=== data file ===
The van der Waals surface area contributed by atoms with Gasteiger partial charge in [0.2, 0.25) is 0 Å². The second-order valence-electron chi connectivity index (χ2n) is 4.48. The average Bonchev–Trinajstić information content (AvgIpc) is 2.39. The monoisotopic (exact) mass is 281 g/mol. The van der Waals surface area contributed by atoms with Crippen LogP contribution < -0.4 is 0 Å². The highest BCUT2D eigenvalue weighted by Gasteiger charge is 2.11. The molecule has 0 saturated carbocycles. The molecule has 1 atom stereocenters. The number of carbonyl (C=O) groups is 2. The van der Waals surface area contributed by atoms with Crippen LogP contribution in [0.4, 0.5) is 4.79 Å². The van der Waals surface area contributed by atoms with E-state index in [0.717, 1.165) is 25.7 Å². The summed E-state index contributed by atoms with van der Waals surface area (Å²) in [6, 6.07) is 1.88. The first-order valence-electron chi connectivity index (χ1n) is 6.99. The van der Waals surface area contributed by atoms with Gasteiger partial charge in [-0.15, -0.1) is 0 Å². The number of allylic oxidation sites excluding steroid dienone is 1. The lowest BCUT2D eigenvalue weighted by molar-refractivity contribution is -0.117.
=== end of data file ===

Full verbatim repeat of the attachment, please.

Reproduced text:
The van der Waals surface area contributed by atoms with Gasteiger partial charge in [0.2, 0.25) is 0 Å². The second-order valence-electron chi connectivity index (χ2n) is 4.48. The average Bonchev–Trinajstić information content (AvgIpc) is 2.39. The monoisotopic (exact) mass is 281 g/mol. The van der Waals surface area contributed by atoms with Crippen LogP contribution < -0.4 is 0 Å². The highest BCUT2D eigenvalue weighted by Gasteiger charge is 2.11. The molecule has 0 saturated carbocycles. The molecule has 1 atom stereocenters. The number of carbonyl (C=O) groups is 2. The van der Waals surface area contributed by atoms with Crippen LogP contribution in [0.4, 0.5) is 4.79 Å². The van der Waals surface area contributed by atoms with E-state index in [0.717, 1.165) is 25.7 Å². The summed E-state index contributed by atoms with van der Waals surface area (Å²) in [6, 6.07) is 1.88. The first-order valence-electron chi connectivity index (χ1n) is 6.99. The van der Waals surface area contributed by atoms with Gasteiger partial charge in [-0.15, -0.1) is 0 Å². The number of allylic oxidation sites excluding steroid dienone is 1. The lowest BCUT2D eigenvalue weighted by molar-refractivity contribution is -0.117.